Hi. I'm Patrick
I grew up in a devout LDS family, served a mission, and spent 45 years as a believing member of the church. When my search for truth caused a faith crisis, my conscience demanded that I leave the church. Though the process was difficult and painful, I have found peace and fullfillment as an ex-mormon that I never had while in the church.
Mormonism is the only religion I have ever known. My faith defined every decision of my life. I dutifully gave 1/10 of any money I ever earned to the church, and I saved money during my whole childhood to pay my way to be a full time missionary for the church during two years in my early 20s. On my mission, I testified that the church is God’s one true church on Earth, that he speaks to the world through living prophets, and that the Book of Mormon is a record of God’s chosen people who came to America hundreds of years before Christ was born. I spent every waking moment on my mission trying to teach and convert people in Honduras and Belize and convinced many to be baptized into the church. After my mission, Julie and I were married in a temple of the church, believing that was the only way we could be together in heaven. We read from the Bible and Book of Mormon multiple times every week with our family and prayed together at least three times a day our entire married life. We taught every aspect of church doctrine to our kids and expected them to live true to the church’s teachings. I willingly made a promise to God that I would give all my time, effort, and anything God asked of me through his church leaders, to build up his kingdom on Earth. I did anything asked of me in the church from being a scout master before my kids were even old enough to be in the program, to teaching youth Sunday school classes for years, to directing the church finances for our local congregation, to helping lead the men’s organization, to visiting the sick and needy. Usually, I had more than one ongoing responsibility in the church and devoted more than a dozen hours per week to church responsibilities.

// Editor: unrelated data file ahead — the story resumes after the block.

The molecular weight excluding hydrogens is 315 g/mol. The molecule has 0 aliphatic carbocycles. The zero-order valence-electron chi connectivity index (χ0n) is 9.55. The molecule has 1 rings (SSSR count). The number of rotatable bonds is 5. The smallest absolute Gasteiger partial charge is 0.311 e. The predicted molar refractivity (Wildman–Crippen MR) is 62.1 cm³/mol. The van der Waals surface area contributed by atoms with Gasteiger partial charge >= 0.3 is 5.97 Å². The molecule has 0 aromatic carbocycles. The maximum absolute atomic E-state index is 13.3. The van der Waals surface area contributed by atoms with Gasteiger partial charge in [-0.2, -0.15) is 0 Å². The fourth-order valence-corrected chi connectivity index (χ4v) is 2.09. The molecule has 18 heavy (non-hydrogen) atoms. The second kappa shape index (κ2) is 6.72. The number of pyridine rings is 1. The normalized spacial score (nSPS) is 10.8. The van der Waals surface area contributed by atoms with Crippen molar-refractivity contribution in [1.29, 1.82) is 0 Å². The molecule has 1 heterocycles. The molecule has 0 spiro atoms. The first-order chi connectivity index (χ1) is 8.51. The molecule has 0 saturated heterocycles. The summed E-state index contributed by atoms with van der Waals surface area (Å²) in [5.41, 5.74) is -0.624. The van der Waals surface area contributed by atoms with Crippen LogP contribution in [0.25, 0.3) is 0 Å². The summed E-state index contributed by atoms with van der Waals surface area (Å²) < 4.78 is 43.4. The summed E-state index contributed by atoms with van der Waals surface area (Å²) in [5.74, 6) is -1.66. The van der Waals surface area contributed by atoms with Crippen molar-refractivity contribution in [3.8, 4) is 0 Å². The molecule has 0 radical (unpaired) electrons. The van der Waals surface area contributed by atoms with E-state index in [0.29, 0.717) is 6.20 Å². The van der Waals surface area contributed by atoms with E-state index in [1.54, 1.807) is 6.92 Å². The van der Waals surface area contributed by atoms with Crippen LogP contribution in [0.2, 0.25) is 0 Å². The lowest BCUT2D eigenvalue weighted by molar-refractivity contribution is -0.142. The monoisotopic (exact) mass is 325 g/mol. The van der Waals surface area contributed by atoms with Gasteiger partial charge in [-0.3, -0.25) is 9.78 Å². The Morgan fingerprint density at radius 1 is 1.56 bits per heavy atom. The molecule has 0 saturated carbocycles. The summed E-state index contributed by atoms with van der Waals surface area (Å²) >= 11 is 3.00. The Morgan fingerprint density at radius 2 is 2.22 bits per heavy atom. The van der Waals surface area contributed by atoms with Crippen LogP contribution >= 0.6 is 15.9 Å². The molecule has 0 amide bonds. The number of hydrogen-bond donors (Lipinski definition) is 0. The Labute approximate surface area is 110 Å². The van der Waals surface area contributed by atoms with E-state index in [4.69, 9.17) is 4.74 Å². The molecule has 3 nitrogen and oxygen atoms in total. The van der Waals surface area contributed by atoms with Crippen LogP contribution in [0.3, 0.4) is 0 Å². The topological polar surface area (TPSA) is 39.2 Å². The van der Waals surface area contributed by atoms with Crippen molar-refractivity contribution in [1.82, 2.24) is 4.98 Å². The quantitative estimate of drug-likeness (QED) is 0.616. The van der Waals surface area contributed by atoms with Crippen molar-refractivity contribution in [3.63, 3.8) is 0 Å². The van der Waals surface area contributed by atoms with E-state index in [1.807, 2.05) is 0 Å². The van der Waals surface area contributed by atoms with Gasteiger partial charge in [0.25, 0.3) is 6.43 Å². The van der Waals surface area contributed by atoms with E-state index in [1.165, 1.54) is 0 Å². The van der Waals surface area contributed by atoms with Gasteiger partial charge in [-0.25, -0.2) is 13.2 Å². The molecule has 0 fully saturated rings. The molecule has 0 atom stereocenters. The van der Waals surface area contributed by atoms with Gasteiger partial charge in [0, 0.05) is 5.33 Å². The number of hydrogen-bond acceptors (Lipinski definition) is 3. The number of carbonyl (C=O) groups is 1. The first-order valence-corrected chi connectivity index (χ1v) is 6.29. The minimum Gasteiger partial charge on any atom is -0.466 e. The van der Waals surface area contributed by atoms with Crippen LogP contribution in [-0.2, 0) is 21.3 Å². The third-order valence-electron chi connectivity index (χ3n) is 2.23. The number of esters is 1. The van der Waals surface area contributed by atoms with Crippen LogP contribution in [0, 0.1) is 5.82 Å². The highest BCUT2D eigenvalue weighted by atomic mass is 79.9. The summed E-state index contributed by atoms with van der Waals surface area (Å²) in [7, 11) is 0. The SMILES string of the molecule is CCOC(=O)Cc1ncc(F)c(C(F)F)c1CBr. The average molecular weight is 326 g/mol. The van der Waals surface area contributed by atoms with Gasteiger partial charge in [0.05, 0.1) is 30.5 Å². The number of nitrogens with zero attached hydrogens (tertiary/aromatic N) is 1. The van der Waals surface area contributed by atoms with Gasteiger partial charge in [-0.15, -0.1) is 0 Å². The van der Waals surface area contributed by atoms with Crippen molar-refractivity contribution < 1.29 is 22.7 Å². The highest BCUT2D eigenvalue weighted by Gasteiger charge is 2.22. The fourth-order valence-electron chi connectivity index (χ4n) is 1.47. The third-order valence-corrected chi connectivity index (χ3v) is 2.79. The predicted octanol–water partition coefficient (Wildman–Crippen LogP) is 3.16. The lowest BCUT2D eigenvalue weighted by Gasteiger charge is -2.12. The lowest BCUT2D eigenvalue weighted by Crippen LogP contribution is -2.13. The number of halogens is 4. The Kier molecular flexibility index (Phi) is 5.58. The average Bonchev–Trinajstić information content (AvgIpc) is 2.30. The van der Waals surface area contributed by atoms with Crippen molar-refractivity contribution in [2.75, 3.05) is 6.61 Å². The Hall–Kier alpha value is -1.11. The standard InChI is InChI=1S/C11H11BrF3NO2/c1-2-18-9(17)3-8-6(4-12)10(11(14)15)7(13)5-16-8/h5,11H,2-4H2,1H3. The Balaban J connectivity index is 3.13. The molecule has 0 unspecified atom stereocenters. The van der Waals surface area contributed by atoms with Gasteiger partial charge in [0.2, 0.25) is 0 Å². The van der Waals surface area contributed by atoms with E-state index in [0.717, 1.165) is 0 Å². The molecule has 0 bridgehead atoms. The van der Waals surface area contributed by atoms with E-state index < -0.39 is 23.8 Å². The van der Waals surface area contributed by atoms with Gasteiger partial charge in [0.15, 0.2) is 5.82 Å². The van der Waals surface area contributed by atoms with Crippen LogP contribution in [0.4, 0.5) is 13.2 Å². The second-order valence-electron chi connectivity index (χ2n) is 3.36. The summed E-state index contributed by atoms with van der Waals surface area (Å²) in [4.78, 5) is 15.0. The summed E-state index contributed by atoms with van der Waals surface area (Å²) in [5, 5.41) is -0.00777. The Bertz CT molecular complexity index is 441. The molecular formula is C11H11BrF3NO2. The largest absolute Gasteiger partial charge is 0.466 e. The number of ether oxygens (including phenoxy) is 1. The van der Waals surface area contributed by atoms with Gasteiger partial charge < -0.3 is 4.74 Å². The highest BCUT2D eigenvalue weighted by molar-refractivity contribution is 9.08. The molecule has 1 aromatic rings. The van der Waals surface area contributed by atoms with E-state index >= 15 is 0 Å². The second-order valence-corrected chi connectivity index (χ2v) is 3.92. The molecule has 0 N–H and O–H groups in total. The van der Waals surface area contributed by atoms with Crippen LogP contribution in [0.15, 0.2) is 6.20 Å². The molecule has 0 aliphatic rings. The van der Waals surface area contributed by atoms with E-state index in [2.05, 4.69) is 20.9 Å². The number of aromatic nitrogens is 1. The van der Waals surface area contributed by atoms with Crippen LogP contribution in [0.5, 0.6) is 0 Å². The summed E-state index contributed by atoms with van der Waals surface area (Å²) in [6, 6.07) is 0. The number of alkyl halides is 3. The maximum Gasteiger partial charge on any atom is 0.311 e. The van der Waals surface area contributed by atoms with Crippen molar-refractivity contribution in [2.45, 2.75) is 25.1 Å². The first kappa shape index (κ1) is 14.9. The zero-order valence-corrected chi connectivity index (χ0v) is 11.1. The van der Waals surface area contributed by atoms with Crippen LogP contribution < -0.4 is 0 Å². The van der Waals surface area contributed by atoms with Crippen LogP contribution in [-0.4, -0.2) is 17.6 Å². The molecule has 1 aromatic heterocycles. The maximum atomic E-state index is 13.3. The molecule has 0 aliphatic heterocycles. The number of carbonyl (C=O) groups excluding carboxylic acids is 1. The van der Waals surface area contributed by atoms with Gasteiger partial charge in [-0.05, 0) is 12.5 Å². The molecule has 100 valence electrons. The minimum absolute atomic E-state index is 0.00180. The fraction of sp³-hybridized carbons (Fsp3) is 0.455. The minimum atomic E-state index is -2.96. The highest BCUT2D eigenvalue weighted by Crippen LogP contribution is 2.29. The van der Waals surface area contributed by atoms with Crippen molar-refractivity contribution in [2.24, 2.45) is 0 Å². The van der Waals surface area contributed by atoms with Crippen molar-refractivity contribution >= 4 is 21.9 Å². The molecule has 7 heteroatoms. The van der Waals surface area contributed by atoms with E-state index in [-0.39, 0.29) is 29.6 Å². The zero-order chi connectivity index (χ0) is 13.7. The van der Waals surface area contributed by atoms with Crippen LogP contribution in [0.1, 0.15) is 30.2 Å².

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On the Mormon Spectrum